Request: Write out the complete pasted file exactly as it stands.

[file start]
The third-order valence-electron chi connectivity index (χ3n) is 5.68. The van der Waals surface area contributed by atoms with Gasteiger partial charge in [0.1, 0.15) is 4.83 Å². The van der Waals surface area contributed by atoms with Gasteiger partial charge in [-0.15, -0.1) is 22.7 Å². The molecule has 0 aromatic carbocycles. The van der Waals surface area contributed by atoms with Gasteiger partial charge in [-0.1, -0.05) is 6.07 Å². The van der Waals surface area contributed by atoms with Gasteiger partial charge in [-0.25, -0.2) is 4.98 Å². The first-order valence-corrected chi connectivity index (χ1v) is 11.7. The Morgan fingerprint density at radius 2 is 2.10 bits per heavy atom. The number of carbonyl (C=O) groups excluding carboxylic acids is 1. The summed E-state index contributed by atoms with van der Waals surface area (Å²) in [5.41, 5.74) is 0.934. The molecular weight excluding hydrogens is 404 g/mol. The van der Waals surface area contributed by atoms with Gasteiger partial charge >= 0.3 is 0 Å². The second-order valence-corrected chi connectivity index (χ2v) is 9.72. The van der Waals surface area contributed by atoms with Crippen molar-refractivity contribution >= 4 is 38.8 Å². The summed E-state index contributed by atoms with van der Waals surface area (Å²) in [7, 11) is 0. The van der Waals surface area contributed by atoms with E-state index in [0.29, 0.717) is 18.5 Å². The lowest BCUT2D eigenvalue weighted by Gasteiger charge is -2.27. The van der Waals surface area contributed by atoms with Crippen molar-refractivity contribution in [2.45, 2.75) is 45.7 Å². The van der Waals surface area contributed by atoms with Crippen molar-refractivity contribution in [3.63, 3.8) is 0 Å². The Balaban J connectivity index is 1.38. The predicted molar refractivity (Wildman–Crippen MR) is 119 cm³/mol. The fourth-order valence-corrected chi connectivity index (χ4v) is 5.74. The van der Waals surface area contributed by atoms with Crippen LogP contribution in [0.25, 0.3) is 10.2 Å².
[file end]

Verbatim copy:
The third-order valence-electron chi connectivity index (χ3n) is 5.68. The van der Waals surface area contributed by atoms with Gasteiger partial charge in [0.1, 0.15) is 4.83 Å². The van der Waals surface area contributed by atoms with Gasteiger partial charge in [-0.15, -0.1) is 22.7 Å². The molecule has 0 aromatic carbocycles. The van der Waals surface area contributed by atoms with Gasteiger partial charge in [-0.1, -0.05) is 6.07 Å². The van der Waals surface area contributed by atoms with Gasteiger partial charge in [-0.25, -0.2) is 4.98 Å². The first-order valence-corrected chi connectivity index (χ1v) is 11.7. The Morgan fingerprint density at radius 2 is 2.10 bits per heavy atom. The number of carbonyl (C=O) groups excluding carboxylic acids is 1. The summed E-state index contributed by atoms with van der Waals surface area (Å²) in [5.41, 5.74) is 0.934. The molecular weight excluding hydrogens is 404 g/mol. The van der Waals surface area contributed by atoms with Gasteiger partial charge >= 0.3 is 0 Å². The second-order valence-corrected chi connectivity index (χ2v) is 9.72. The van der Waals surface area contributed by atoms with Crippen molar-refractivity contribution >= 4 is 38.8 Å². The summed E-state index contributed by atoms with van der Waals surface area (Å²) in [7, 11) is 0. The van der Waals surface area contributed by atoms with E-state index in [0.29, 0.717) is 18.5 Å². The lowest BCUT2D eigenvalue weighted by Gasteiger charge is -2.27. The van der Waals surface area contributed by atoms with Crippen molar-refractivity contribution in [2.45, 2.75) is 45.7 Å². The van der Waals surface area contributed by atoms with Crippen molar-refractivity contribution in [3.63, 3.8) is 0 Å². The Balaban J connectivity index is 1.38. The predicted molar refractivity (Wildman–Crippen MR) is 119 cm³/mol. The fourth-order valence-corrected chi connectivity index (χ4v) is 5.74. The van der Waals surface area contributed by atoms with Crippen LogP contribution in [0.25, 0.3) is 10.2 Å².